However, the effects are much smaller in people with normal blood pressure. Blood pressure is reduced by as little as 1-2 mmHg in healthy people, which is not a clinically significant amount. Therefore, reducing salt won’t help everyone lower their blood pressure.

Some people are, however, more susceptible to the blood pressure-raising effects of salt, perhaps due to genetics and other factors.

These people are ‘salt-sensitive’, and dietary salt restrictions tend to be more effective in these individuals. It’s estimated that around 51% of people with high blood pressure and 26% of healthy people are ‘salt-sensitive’.

DASH (dietary approaches to stop hypertension) has become a popular dietary approach for hypertension. This way of eating includes foods rich in potassium, calcium, and magnesium and limits foods high in salt, saturated fat, sugar, and alcohol.

An extensive and recent review concluded that the DASH diet reduces blood pressure by a small amount. However, experts argue that the reductions in blood pressure are not due to the salt itself but other beneficial dietary aspects (i.e. increased fruits and vegetables and whole grains).

Put together, reducing dietary salt intake is unlikely to significantly impact reducing blood pressure in healthy people. However, it may help a minority of salt-sensitive individuals.

However, this isn’t reflected in national guidance, which has applied a “one size fits all” approach to salt recommendations by telling us all that we need to cut down.

Key points:

  • Dietary salt reductions lower blood pressure in healthy people, but only by small amounts.
  • Dietary salt reductions have a greater effect on lowering blood pressure in people who are salt-sensitive.
  • National guidance has applied a “one size fits all” approach to salt recommendations, despite everyone responding differently to salt.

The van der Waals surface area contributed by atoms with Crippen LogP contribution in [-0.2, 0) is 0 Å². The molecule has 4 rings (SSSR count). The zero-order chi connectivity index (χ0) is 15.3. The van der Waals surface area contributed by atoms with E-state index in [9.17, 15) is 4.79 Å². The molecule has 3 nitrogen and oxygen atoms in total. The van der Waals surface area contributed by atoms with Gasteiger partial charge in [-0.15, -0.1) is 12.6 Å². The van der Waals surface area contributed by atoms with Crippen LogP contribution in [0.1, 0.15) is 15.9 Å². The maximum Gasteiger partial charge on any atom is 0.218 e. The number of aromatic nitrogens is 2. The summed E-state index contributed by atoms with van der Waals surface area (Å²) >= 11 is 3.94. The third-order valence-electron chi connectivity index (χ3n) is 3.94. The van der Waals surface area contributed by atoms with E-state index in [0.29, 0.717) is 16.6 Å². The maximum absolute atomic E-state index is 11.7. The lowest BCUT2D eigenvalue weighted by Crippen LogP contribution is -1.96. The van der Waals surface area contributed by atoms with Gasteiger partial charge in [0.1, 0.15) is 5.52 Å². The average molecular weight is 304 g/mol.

Salt and heart disease

Although salt may affect blood pressure in certain populations, it’s unclear whether reducing the amount of salt in the diet lowers the overall risk of heart disease, stroke, or related deaths.

Some studies have shown a reduction in deaths from cardiovascular disease (heart disease and stroke), whereas others have found little effect. These discrepancies could be partly due to differences in salt measurement and study populations.

A combined study of over 3,000 people showed that cardiovascular events were lower in people following a low-salt diet for up to a year compared with those on their regular diet.

The researchers concluded that people on the low salt diet had a 30% lower incidence of cardiovascular events 10-15 years later. It should be noted, however, that this study had three significant limitations.

Firstly, dietary salt levels weren’t controlled in the low salt group, which could have affected the accuracy of the results. Secondly, the salt intake for participants in the regular diet group wasn’t measured. Finally, the intervention was done over a year, with follow-up data collected 10-15 years later.

Cardiovascular events occurring many years later could have been influenced by other factors (i.e. diet, exercise, smoking) after the initial intervention.

Interestingly, a high-quality Cochrane review (which analysed eight primary salt and cardiovascular disease studies) found no evidence that salt reductions reduced cardiovascular events.

Whilst dietary advice and salt substitutes reduced the amount of salt eaten; this didn’t lead to any clinically significant reductions in heart attacks, strokes, or death.

Key points:

  • Studies investigating the effects of salt on cardiovascular health have produced inconsistent results.
  • It’s unclear whether dietary salt targets help to reduce the overall risk of heart disease, stroke, or related deaths.

Should we reduce our salt intake?

The short answer to this is no. Cutting down on the amount of salt we eat could be helpful for a minority of people, such as salt-sensitive individuals. But for healthy individuals, reducing salt intake is unlikely to significantly impact health and disease risk.